Bruce looks at her father in the same way he has looked at the stone dancers in the ancient temple, a crumpled look of unease to his lower lip.  With his right arm, he pushes the door open.  I’m going to take a walk, he says, and steps onto the red powdery sand.  He walks up the side of the car to the front, toward the bridge. A goat comes up the side, from the brush, it appears not to see him.  A small black and white goat, with crusted mud on white legs, and tiny acacia leaves spraying down from white horns. Bruce raises his hand, as if hailing the goat. The goat moves questioningly towards him. Bruce sidesteps the goat, just in time,  mounts the cement bridge.

Prithika’s father observes these movements in silence.  Let’s see where he goes, he suggests, skeptically.

Why worry about him, says Prithika’s mother, craning her neck to see Bruce disappear round the bridge’s curve seemingly into the gray glittery water. He’s old enough to take care of himself!

Look at him, invites her father, who has walked up the slope to the bridge and is the only one who can see him still, he’s walking on the wrong side of the road.  Anyone can come up from behind and hit him!

In times past, Prithika would have said, Oh, stop it, or Let him be, pa, stop looking at everything he does so closely!  Or she would have jumped out, gone with him. 

Now she sits, mesmerized by the loosening of silver on water as sun catches and ripples on top of the smooth gray shimmering.  The gleam of distance that stretches on both sides into the palm-flecked horizon purls over her, stilling, uncreasing.  Slips her without thinking into the slow field that has opened between her and Bruce these days, that she hardly understands but that seems to hold her in thrall now as if she were a small, cup-shaped catamaran on the water, softly rocking.  She is relieved they are no longer fighting, openly, with words and not-speaking, the bright barbs released without thought no longer arcing and spinning to land, embedded in flesh, hers or his, but she is not quite certain if the current quiet between them is wound or hiatus. She senses the hostility has not abated, only transmuted, but the flat rolling indifference between them confuses her, she is not certain, herself, what she feels. Whether this is the edging forward into a new maturing, an acceptance and compromise that is mutual, or a slide backward into an abyss of ever-widening distances, or merely a trudging-on in an inexplicable and endless landscape, she is not certain. Neither is she moved to specific emotion by this uncertainty. Everything inside her seems dull and nebulous, incapable of sharper feeling.  Where he is concerned, that is. Everywhere he is, in her feeling, has become gray and still and formless, not dissimilar from this body of gray liquid surrounding them currently.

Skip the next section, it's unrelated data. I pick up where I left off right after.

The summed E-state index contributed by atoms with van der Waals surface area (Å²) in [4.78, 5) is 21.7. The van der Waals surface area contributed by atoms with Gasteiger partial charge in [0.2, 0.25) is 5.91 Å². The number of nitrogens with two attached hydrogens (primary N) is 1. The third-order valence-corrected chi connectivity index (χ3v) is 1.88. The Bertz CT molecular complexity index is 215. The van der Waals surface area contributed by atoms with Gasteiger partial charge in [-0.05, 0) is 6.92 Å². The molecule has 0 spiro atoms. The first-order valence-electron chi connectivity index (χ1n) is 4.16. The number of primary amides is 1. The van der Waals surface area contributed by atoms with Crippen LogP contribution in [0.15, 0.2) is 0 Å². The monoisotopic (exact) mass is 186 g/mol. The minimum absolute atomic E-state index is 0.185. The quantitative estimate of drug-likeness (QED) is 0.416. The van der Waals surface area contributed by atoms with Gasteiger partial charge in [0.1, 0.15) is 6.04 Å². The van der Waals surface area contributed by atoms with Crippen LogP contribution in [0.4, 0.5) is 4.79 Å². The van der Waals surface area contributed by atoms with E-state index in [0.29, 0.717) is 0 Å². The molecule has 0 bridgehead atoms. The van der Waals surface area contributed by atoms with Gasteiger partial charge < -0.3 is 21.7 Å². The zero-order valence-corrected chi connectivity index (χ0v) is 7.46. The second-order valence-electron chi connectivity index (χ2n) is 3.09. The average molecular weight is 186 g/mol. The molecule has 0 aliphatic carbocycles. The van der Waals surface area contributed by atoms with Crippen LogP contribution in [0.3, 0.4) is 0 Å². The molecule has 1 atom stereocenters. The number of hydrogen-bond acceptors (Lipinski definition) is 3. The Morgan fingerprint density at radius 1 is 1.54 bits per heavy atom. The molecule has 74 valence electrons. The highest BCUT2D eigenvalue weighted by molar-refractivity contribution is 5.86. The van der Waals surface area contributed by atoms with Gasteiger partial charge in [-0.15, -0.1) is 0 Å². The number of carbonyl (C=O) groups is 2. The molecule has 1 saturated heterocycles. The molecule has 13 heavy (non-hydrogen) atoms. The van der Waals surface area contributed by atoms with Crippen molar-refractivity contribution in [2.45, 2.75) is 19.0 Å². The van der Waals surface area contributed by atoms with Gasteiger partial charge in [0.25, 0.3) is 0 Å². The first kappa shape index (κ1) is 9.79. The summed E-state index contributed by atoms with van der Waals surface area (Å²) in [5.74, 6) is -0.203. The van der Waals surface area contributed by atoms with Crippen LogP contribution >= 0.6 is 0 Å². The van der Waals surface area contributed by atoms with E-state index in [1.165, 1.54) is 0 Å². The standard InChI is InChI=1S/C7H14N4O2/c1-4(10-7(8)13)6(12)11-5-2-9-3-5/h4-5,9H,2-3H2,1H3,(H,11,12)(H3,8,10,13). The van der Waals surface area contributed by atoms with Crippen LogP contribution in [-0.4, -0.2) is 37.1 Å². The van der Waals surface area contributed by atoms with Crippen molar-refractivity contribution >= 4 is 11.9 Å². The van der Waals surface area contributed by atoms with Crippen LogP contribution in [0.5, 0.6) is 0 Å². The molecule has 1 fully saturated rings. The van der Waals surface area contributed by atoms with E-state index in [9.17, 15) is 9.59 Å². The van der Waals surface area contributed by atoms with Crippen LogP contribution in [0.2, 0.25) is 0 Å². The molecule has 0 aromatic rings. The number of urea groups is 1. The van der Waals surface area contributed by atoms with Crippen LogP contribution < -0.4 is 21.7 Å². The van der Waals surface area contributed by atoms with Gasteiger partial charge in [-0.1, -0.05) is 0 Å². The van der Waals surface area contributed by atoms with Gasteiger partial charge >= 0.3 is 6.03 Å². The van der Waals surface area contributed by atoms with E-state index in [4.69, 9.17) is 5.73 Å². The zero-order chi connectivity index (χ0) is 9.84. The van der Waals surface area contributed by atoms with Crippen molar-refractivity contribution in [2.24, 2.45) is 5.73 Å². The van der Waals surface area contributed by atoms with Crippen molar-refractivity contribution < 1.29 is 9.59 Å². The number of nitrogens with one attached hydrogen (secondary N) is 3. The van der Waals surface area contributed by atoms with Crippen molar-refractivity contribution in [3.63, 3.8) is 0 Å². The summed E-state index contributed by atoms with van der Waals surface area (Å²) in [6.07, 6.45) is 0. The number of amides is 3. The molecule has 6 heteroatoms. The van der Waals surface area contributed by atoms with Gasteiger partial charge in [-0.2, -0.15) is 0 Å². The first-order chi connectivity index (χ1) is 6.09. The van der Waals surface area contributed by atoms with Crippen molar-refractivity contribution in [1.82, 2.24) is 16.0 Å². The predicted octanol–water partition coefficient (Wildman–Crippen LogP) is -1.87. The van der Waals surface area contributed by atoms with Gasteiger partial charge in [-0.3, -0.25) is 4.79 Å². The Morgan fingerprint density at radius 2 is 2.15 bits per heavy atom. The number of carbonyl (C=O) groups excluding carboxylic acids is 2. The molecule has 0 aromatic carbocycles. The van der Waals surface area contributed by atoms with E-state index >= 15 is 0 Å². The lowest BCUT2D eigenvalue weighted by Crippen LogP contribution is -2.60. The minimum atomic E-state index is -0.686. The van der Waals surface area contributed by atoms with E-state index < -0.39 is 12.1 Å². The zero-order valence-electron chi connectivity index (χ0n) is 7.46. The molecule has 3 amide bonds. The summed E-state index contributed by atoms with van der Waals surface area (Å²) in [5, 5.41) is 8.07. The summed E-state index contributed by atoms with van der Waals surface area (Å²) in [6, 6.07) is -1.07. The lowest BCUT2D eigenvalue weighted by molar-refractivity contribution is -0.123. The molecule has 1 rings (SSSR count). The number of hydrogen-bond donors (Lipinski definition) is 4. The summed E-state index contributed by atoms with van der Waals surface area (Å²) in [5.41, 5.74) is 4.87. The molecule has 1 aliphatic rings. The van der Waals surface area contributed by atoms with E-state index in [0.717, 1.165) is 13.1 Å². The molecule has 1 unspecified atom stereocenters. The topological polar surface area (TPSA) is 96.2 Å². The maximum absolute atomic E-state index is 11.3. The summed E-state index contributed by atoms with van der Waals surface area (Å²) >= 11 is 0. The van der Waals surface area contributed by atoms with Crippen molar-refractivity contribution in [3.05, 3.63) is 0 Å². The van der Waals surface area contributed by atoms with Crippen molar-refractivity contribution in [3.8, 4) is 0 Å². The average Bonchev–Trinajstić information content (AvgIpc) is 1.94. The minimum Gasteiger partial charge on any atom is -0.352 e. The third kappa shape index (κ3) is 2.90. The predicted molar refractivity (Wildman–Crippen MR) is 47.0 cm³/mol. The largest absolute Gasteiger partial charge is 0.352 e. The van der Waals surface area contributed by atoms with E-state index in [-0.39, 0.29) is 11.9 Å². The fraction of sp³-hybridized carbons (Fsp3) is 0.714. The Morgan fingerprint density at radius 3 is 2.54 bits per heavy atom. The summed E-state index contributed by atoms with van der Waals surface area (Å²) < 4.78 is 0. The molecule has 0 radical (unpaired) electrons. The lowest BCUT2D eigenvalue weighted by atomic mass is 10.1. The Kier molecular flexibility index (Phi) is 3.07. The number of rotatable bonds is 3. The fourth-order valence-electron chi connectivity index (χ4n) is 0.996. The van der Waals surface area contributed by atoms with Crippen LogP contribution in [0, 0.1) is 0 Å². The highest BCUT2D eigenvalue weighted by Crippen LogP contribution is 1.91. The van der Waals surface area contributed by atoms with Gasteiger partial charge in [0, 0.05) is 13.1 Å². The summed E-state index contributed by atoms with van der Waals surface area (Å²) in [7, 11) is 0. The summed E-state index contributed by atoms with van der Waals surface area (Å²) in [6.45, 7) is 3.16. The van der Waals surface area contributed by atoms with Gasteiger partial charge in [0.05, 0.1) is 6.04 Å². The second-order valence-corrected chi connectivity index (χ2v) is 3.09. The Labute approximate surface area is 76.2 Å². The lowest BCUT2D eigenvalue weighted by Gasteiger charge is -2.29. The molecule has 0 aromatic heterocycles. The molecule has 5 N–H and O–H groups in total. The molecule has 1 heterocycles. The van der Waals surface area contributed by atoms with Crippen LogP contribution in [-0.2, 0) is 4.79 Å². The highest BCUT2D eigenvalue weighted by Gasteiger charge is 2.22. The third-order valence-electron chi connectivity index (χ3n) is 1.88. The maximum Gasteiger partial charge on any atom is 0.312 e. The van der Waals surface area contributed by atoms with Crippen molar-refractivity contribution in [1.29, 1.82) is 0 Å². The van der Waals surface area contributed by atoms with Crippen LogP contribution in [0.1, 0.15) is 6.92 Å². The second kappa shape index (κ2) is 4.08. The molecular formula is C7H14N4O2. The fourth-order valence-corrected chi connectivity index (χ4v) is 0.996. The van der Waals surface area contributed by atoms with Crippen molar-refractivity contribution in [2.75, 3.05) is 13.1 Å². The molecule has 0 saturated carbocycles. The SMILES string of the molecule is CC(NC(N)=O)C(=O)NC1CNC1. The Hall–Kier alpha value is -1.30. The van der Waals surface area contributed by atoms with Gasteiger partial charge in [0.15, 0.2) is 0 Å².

Abruptly Prithika snaps open the door, jumps out.  Yes, ma, go with him, her mother encourages from the front, much as she does each night when Bruce announces he is going to sleep, when Prithika resists moving, from her book or television news or newspaper.

Prithika does not say No this time or explain to her mother they are actually lone and separate people, Bruce and herself, as she often does, becoming hoarse and didactic in the process. She steps down the side of the bridge and walks past the brush, to the water.  The sudden heat of the sun after the air-conditioned cool in the Qualis is astonishing.  The white light of noon grazes her seeing, blinds her.  Everything is bright, the sun, the sand, the gray, crystalline piles of salt here and there, the shaken, stirring water.

She takes her sandals off as she approaches the water, steps in, and the warm, viscous gleaming laps at her ankles. Salt-laden, she thinks, this water is thick and gloomy with salt, the salt weighs it down and makes it heavy.  For years this seawater directed into these flats has collected salt, for days as it rests—or was it months, could it be years?--the water is stirred by sun into steaming away until only layers of moist remain, wrapped around a growing concentrate. That waits to show itself, waits for the moisture to blow away, waits to emerge, dazzling and crystal.